Three tech companies seem to come up over and over again. They’ve become the trinity of tech, at least as far as most IT consumers are concerned. They are Microsoft, its long-time rival Apple, and Google.
Both Apple and Microsoft are veterans, having started their operations in the 1970s and gone public in the 1980s. In IT, that’s a very long time ago. Just think about it, these two companies were part of the birth of personal computing!
We thought it would be interesting to see how their fortunes (as in “business success”) have changed through the years, and how Google, a much later arrival, compares.
We didn’t look at stock prices or anything that has a measure of speculation to it. No, we looked at cold, hard numbers: Revenue and Profit.
Yearly revenue and profit over time
To get a feel for the momentum of history we collected numbers as far back as we could. The charts we’ve made for you go all the way back into the 1980s.
First let’s look at revenue, how much money these three companies have been pulling in through the years.
When you look at these charts, keep in mind that these numbers are all per year, not accumulated over time.
Now here’s an interesting observation: In the 1980s, Apple was a much bigger player than Microsoft in terms of revenue. Microsoft’s revenue didn’t pass Apple’s until the mid 1990s. However, look at how fast Apple’s revenue has been growing lately…
Then of course you have Google’s late but big-impact arrival (seen from its IPO in 2004). Google is a success that’s been pretty hard to miss, and here you can see the effect of that.
Now let’s look at the profits, which paint a different picture.
In terms of profit Apple was ahead of Microsoft in the 1980s, but was then passed and left behind. This chart actually reveals that Apple’s upswing the last few years is the first time the company’s profits have really taken off in a big way.
Another interesting observation is how closely the profits of Apple and Google match, even though Apple’s revenues are significantly higher. That’s impressive. Google, a company barely a decade old, is matching the profit of a company that not only has been around for a long time, but is now on a serious roll.
And then there’s the elephant in the room (almost literally). These charts show how Microsoft still towers over both Apple and Google when it comes to revenue and profit. Perhaps not so strange when you consider how big they are:
- Microsoft: 93,000 employees
- Apple: 36,800 employees
- Google: 19,835 employees
Now let’s examine each company a bit closer.
Yearly revenue vs. profit for Microsoft
Say what you will about Microsoft, but they know how to make money, and lots of it. The company that made Bill Gates the richest man in the world has managed to stay profitable every single year since 1985 (which is when they went public and our numbers start).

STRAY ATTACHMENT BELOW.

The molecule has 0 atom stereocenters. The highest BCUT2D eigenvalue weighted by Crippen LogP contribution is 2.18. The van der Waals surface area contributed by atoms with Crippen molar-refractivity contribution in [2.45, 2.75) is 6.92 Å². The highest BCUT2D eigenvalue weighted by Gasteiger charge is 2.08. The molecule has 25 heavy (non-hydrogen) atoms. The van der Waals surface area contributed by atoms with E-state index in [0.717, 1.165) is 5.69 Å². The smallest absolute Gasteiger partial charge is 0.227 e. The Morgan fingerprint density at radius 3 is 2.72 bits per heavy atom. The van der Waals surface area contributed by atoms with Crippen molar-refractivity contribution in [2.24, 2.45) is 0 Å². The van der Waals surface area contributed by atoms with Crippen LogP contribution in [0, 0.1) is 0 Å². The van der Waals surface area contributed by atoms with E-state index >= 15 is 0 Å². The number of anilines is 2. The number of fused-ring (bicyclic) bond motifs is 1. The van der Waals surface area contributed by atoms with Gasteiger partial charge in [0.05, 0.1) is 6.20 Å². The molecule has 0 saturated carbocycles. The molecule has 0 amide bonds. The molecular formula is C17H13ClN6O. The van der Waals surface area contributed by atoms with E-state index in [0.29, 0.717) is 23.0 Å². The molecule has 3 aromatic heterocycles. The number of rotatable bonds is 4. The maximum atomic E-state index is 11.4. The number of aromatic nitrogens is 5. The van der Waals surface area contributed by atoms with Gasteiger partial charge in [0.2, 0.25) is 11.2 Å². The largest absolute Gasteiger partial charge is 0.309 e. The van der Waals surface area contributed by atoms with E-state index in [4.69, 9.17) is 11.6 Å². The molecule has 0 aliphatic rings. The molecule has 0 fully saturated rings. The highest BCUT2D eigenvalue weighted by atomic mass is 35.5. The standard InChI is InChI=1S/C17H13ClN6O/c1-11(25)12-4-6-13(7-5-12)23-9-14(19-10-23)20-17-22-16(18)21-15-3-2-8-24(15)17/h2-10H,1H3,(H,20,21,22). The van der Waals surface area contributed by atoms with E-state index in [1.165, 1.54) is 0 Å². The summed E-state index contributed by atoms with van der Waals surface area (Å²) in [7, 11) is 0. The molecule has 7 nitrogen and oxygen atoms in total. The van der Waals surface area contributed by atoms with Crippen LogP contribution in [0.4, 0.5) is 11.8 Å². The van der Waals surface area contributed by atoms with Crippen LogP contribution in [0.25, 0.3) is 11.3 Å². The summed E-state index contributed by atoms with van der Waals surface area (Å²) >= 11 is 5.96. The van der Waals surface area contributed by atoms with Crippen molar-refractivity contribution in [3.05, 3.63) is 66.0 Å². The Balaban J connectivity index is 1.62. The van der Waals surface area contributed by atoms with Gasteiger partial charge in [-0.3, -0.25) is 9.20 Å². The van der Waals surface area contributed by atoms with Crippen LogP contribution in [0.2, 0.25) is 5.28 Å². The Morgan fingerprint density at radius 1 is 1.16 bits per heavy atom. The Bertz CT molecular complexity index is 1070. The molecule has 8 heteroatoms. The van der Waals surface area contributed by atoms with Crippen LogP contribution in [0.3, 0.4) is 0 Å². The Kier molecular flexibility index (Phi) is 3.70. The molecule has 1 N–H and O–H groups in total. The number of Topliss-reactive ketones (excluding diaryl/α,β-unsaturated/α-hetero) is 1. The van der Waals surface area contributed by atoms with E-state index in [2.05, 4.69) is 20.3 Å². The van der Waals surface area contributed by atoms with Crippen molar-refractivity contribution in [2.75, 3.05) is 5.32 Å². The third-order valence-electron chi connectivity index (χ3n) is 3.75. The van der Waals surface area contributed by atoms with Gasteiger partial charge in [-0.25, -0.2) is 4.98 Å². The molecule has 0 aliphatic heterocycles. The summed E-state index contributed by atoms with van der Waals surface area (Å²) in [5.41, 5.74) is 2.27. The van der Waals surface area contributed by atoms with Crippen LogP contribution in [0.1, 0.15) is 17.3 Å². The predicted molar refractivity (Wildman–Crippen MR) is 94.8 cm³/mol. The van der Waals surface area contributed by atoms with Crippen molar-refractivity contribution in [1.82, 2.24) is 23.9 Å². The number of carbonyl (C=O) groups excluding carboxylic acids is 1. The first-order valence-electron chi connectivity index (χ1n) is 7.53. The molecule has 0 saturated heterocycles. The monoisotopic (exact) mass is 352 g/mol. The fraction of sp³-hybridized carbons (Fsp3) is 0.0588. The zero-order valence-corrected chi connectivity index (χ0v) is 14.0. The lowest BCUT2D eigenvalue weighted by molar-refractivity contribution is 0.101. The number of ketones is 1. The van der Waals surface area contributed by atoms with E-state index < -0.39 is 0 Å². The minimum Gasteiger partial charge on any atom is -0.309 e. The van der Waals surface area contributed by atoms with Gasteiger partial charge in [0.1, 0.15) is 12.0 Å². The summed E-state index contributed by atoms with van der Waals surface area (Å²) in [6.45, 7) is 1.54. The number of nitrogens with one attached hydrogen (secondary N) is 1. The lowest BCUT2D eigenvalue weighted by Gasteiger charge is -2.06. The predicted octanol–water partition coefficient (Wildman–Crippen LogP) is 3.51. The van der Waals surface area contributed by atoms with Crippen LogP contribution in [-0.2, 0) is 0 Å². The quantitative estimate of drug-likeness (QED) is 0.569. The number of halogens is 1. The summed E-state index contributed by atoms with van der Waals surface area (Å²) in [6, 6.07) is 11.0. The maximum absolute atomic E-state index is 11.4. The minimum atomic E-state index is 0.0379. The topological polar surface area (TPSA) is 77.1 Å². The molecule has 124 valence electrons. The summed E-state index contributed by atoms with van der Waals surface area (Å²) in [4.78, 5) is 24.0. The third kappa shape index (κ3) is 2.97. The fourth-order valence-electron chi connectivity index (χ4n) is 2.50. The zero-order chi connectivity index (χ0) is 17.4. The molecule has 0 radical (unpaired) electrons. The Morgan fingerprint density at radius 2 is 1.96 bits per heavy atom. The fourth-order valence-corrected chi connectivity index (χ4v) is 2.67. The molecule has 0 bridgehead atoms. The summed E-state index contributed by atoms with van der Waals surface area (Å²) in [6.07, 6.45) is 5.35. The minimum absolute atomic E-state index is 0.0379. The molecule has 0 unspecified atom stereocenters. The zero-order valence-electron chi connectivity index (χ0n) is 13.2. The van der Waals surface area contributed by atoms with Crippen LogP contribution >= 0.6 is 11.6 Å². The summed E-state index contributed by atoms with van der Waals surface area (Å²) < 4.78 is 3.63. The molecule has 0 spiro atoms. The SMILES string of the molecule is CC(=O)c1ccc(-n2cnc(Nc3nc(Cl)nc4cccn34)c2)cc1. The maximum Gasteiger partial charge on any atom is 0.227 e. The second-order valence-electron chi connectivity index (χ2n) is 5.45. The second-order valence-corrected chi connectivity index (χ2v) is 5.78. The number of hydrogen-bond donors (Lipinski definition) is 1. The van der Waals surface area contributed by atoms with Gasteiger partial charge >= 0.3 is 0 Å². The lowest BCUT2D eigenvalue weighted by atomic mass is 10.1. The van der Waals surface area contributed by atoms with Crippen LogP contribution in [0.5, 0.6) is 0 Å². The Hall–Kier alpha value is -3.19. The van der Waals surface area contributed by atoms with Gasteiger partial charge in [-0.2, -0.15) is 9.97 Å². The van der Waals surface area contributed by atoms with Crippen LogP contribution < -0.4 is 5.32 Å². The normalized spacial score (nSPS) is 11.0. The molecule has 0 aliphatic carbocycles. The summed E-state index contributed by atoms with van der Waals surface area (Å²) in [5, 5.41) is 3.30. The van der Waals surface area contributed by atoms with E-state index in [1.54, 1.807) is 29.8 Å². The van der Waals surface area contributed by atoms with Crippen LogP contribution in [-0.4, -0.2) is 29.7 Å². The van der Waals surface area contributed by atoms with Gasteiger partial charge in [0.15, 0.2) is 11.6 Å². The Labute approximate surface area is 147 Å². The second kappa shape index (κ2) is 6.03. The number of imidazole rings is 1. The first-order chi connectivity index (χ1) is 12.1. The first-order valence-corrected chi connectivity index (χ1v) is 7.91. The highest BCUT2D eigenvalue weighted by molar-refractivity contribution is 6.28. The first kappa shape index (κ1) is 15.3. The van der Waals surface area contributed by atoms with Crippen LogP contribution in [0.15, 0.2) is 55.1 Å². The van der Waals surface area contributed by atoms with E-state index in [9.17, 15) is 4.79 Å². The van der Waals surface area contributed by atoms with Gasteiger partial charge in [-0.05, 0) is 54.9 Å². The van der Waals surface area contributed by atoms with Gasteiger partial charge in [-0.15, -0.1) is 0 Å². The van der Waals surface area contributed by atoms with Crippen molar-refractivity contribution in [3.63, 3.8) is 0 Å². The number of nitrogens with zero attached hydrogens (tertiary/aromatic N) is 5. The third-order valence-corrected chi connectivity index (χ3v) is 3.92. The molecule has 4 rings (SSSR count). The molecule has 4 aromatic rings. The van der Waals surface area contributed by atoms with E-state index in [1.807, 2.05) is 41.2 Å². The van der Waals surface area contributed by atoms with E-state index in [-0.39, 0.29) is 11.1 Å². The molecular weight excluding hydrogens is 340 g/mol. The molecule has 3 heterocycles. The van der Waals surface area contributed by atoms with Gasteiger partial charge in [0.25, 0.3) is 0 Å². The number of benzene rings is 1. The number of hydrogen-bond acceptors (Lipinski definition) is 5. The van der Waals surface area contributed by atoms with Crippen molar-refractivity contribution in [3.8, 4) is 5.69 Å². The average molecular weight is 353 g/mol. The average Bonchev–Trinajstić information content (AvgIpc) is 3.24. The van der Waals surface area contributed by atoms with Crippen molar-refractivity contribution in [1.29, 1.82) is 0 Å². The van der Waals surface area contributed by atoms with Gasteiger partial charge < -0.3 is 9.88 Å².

Yearly revenue vs. profit for Apple
You can clearly see how Apple stumbled in the 1990s. The company was growing its revenue up until 1995, but profits didn’t really keep up and revenue started plummeting. Apple even started losing money for a while.
It’s no wonder Apple was desperate to get Steve Jobs back in 1997. Their revenues were going down, they were losing hundreds of millions of dollars. Apple needed to be saved. And now in retrospect we can see that after a few rough years, he did just that. Once Apple had gone through the initial fiddling with everything from introducing Mac OS X, switching to the Intel platform, and introducing the iPod, both revenue and profits started to soar. Apple is way bigger and way more successful now than the company has ever been.
Yearly revenue vs. profit for Google
Google’s graph shows how steadily the company has been growing. It’s been a model of profitability. Revenue has been rising rapidly, and so has profit.
The remarkable part is what we commented on earlier in this article, that Google is keeping up with Apple’s recent success and matching that company’s profits year by year.
How much of the revenue is profit?
Another interesting thing to look at, and that is partly revealed by the revenue/profit graphs we’ve shown, is how much of the revenue becomes profit. Here are the numbers for 2009:
- Microsoft: 27.7%
- Apple: 17.8%
- Google: 27.6%
Google and Microsoft are really close here, at just under 28%. Apple with its 17.8% lags behind, but it’s getting better. Go back just five years (to 2004) and Apple’s profit was just 5.2% of its revenue.
Microsoft is quite impressive in that through all the years it’s never gone below 20%. Ok, one exception: in 1985, Microsoft’s profit was “only” 18.8% of the revenue. On the other hand, it’s also gone as high as 40.4% (in 2000).
These days we are so used of thinking of Apple as the David to Microsoft’s Goliath, so it’s interesting to look back at a time when the situation was actually the opposite. Microsoft was a much smaller company than Apple back in the 1980s, and it wasn’t really until after its success with Windows 3.1 and Windows 95 that the company really (really) started to approach its current Goliath status.
And consider this: Both Apple and Google have been growing their revenues and profits at a much faster rate than Microsoft the last few years. Is that a sign of things to come? Will Apple once more be a bigger company than Microsoft at some point in the future? Will Google?
Stranger things have happened.
Note: Apple’s IPO was all the way back in 1980. Microsoft on the other hand went public in 1986, and Google in 2004. In other words, the numbers we presented don’t go back to the absolute beginning of when these companies were founded. Just to be perfectly clear on that.
And thank you WolframAlpha for making the data collection relatively painless.